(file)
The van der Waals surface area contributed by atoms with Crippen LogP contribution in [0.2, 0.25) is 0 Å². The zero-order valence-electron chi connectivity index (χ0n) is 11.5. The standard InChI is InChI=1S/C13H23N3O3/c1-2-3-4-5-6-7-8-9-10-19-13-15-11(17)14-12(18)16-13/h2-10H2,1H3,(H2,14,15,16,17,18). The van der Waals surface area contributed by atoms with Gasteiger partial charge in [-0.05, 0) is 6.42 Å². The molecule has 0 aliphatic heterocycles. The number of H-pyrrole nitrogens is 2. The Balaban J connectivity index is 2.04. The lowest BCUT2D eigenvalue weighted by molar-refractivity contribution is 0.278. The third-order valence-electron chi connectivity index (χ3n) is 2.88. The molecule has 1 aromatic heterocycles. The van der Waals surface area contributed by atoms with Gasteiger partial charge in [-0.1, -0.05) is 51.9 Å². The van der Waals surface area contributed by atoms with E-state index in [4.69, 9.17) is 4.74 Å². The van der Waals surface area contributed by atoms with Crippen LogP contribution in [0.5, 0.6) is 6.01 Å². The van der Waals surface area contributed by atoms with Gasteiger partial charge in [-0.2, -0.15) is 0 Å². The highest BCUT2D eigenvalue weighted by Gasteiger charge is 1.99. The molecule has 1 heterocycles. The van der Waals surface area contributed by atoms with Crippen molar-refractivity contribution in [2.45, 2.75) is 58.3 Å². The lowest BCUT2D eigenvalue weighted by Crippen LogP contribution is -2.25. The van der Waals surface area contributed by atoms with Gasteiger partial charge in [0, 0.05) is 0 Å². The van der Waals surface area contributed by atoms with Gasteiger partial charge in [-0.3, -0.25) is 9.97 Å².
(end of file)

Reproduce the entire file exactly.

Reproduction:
The van der Waals surface area contributed by atoms with Crippen LogP contribution in [0.2, 0.25) is 0 Å². The zero-order valence-electron chi connectivity index (χ0n) is 11.5. The standard InChI is InChI=1S/C13H23N3O3/c1-2-3-4-5-6-7-8-9-10-19-13-15-11(17)14-12(18)16-13/h2-10H2,1H3,(H2,14,15,16,17,18). The van der Waals surface area contributed by atoms with Gasteiger partial charge in [-0.05, 0) is 6.42 Å². The molecule has 0 aliphatic heterocycles. The number of H-pyrrole nitrogens is 2. The Balaban J connectivity index is 2.04. The lowest BCUT2D eigenvalue weighted by molar-refractivity contribution is 0.278. The third-order valence-electron chi connectivity index (χ3n) is 2.88. The molecule has 1 aromatic heterocycles. The van der Waals surface area contributed by atoms with Gasteiger partial charge in [-0.1, -0.05) is 51.9 Å². The van der Waals surface area contributed by atoms with E-state index in [4.69, 9.17) is 4.74 Å². The van der Waals surface area contributed by atoms with Crippen LogP contribution in [0.5, 0.6) is 6.01 Å². The van der Waals surface area contributed by atoms with Gasteiger partial charge in [-0.2, -0.15) is 0 Å². The highest BCUT2D eigenvalue weighted by Gasteiger charge is 1.99. The molecule has 1 heterocycles. The van der Waals surface area contributed by atoms with Crippen molar-refractivity contribution in [2.45, 2.75) is 58.3 Å². The lowest BCUT2D eigenvalue weighted by Crippen LogP contribution is -2.25. The van der Waals surface area contributed by atoms with Gasteiger partial charge in [0, 0.05) is 0 Å². The van der Waals surface area contributed by atoms with Gasteiger partial charge in [-0.3, -0.25) is 9.97 Å².